Oceanside City Councilman John MacDonald was elected to the 5th District seat on the San Diego County Board of Supervisors Tuesday, defeating Escondido lawyer Clyde Romney in a race to succeed two-term Supervisor Paul Eckert.
MacDonald, the former president of MiraCosta College in Oceanside, had a strong lead over Romney in preliminary returns.
The two candidates were vying to replace Eckert, who lost his bid for a third term on the board when he finished third to MacDonald and Romney in the June primary.
The candidates, mindful that the winners in the 5th District primary race did not emerge until the final precincts were counted, were reluctant to claim victory or concede defeat Tuesday night.
"You don't make predictions based on absentee ballots, but it's nice to be ahead," MacDonald said early on. "If this trend continues, I'll be very, very pleased."
Romney clung to optimism even as the early returns favored MacDonald.
"We're not going to panic," he said at one point. But Romney, who had planned to move from his Escondido campaign headquarters to downtown San Diego early in the evening, kept postponing those plans as the results showed MacDonald widening his lead.
Tuesday's voting ended a 10-month campaign that was waged mainly through direct mail advertisements and the candidates' personal appearances at more than 50 forums in mobile home parks, country clubs and civic centers across North County.
The campaign was a friendly one until the final two weeks, when each candidate tried to portray the other as more likely to permit rapid development in the district, which stretches from Encinitas to Orange County on the coast and inland to the Imperial County line.
But growth was not nearly as large an issue in the general election campaign as it might have been had either MacDonald or Romney faced Eckert. Both camps had set their primary election hopes on finishing second to Eckert, whom they considered a relatively easy target in growth-conscious North County, where he had become known as a politician friendly to developers.
With Eckert out of the running and MacDonald and Romney both calling for stricter controls on growth, that issue, so important in the primary, suddenly seemed moot. Without a major issue around which to rally, the campaign turned instead to a contrast of personal styles.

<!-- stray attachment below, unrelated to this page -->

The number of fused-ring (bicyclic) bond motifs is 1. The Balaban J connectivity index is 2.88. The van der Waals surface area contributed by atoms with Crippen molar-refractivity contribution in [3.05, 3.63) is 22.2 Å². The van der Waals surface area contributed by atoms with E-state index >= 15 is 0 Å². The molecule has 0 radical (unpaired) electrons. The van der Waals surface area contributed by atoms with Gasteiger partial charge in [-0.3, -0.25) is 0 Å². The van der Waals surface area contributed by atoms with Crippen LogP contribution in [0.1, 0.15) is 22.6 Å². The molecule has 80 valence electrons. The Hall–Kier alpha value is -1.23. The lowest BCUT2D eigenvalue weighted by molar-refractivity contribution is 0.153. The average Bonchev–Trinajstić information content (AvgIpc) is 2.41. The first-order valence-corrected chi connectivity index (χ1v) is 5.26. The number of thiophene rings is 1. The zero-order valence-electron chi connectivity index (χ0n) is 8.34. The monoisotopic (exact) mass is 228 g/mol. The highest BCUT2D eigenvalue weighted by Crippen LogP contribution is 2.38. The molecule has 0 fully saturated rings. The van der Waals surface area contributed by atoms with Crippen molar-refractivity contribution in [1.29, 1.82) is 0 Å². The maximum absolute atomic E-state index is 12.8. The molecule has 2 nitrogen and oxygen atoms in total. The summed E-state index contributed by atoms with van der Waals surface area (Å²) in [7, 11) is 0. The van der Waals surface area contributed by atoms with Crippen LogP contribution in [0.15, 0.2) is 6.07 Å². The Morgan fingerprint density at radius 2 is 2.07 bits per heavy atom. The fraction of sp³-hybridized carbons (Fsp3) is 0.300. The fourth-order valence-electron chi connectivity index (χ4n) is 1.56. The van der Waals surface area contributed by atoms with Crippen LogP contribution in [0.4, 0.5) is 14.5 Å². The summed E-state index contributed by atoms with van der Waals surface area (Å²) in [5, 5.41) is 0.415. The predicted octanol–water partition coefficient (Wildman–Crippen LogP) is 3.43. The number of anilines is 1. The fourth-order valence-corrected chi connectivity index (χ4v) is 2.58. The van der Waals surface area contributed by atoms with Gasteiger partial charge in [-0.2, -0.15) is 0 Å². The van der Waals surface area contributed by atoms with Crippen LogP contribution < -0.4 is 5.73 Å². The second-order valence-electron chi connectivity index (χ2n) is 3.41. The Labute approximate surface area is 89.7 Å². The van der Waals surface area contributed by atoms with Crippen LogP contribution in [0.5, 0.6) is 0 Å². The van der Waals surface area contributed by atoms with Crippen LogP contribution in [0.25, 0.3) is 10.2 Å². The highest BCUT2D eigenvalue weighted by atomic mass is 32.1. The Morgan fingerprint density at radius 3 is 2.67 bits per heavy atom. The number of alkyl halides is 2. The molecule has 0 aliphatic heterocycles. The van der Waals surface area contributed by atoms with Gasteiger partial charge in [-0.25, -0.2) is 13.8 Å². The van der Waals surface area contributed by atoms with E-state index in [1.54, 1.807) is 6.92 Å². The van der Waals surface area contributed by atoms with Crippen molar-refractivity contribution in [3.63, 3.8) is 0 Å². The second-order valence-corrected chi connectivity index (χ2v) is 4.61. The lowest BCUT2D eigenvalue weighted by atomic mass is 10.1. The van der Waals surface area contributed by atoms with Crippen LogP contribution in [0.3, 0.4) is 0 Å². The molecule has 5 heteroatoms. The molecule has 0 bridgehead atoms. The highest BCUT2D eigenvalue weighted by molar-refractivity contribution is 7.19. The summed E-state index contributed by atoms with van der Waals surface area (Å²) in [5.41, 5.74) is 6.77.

MacDonald, 65, based his campaign strategy on the theme that his statesmanlike, low-key approach was more in tune with the partly rural district than Romney's more outspoken style. MacDonald, who moved to Oceanside to stay in 1949, tried to portray Romney, who has lived in North County for most of the past 15 years, as an inexperienced upstart.
Romney, 43, tried to portray MacDonald as "too nice" for the job, saying the district needed an aggressive supervisor who would be willing to work long and hard to represent North County on the board.
Because advertising on the county's largest radio and television stations is expensive and reaches far more people than can vote in the district-only race, both campaigns spent most of their money on direct mail and newspaper advertising.
Romney spent about $69,000 on the general election race, much of it going in the final week to three mailers targeted at 50,000 likely voters. The pieces stressed Romney's stands on growth and immigration and featured testimonials from individuals and groups.
It was Romney's return to the growth issue as a theme that finally erased the friendly aura that had marked most of the campaign. After Romney held a press conference to attack MacDonald's record on growth as an Oceanside city councilman, MacDonald counterattacked, claiming that a report released by Romney contained several errors that showed his lack of knowledge on planning issues.
In the final week of the campaign, MacDonald, sensing that many voters perceived him to be a Democrat, used some of the estimated $62,000 he raised to send a mailing to 40,000 Republicans contrasting his record with Romney's. The piece portrayed MacDonald as an advocate of growth management and pointed out that Romney had worked for law firms associated with contractors and developers.
Romney got a boost when the county Deputy Sheriff's Assn. spent $30,600 on his behalf. MacDonald protested, contending that the independent expenditure violated the candidates' pledges to accept contributions of no more than $1,000 from individuals associated with any one company or group.
Times staff writer Bill Ritter contributed to this story.